Artist: Eye Alaska
Album: Yellow and Elephant EP
Record Label: Fearless Records
Release Date: July 22, 2008
There are several record labels that take risks by signing artists that will stick out as sore thumbs. In this case, we have Fearless Records, who are notorious for signing generic rock bands by the boatload, and their signing of Orange, California’s Eye Alaska. Eye Alaska are undoubtedly the black sheep of Fearless, straying away from run-of-the-mill pop-rock and infusing it with soul, rhythm and blues and jazz, and recently released Yellow
The quartet recently released Yellow and Elephant, their debut 6-song genre-bending EP. “I Knew You’d Never Fly” immediately hooks the listener in with the soaring croon of lead singer Brandon Wronski.
Eye Alaska’s best asset is easily the vocal dynamic between Wronski and back-up singing from bassist Chris Osegueda, and guitarists Cameron Trowbridge and Chase Kensrue, the latter of which is the younger brother of Dustin Kensrue, lead singer of Thrice. The quartet finds a safe place between soul and R&B, and makes the vocals the center force behind each song.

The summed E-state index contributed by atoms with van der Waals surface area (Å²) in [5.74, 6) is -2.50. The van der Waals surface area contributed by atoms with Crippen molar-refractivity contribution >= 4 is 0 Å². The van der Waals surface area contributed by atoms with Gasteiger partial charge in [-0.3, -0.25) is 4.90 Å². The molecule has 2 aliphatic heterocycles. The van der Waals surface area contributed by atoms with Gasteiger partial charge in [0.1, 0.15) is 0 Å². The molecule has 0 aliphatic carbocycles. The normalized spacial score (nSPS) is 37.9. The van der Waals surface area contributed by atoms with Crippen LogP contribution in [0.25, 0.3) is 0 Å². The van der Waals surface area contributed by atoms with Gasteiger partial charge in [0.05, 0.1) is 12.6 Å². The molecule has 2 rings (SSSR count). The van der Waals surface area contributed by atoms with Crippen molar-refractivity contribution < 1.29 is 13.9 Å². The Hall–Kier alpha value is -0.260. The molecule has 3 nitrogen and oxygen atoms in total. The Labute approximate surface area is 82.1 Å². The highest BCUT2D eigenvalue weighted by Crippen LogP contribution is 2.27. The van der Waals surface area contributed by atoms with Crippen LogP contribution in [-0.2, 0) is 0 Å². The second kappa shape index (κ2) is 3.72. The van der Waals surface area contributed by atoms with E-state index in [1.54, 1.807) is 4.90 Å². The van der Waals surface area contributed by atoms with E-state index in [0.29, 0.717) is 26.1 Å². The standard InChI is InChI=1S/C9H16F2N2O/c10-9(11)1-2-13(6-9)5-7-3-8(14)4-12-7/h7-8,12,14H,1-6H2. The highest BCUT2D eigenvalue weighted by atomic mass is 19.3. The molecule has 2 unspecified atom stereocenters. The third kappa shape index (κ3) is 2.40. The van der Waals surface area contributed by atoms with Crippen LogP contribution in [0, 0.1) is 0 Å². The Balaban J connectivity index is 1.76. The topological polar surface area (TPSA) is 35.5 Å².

Musically, the band isn’t spectacular by any means, but considering that they just released their debut EP, one would assume that they’re on the right track. Songs like “Stop Me Now…I’m Not Ready” and “Through the Willows and Streams” are outstanding examples of their musicianship. The songs blend several layers of programming and electronics, incorporating orchestral arrangements and the use of brass instruments along the way, opting for a very cinematic and eclectic listen.
The highlight of the EP is “Roll Right Over,” which one could pin down as a contemporary hit straight from the radio during the 90s. All four vocalists mesh perfectly over the song, which would be an ideal candidate on the soundtrack to your summer night.
Yellow and Elephant, while a strong debut, is a little short. With the total running time a little over 20 minutes, Eye Alaska leaves the listener unfulfilled and wanting more. This is not necessarily a bad thing. Their ability to crossover between genres could be very beneficial for the band’s future. Let’s just hope Fearless Records sees the same potential in the group and invests enough time and promotion to help properly launch this young band’s career.
sidebar: this EP is my current EP of the year. full length immediately, please.
and if you're not convinced, go listen to the tracks on their myspace immediately.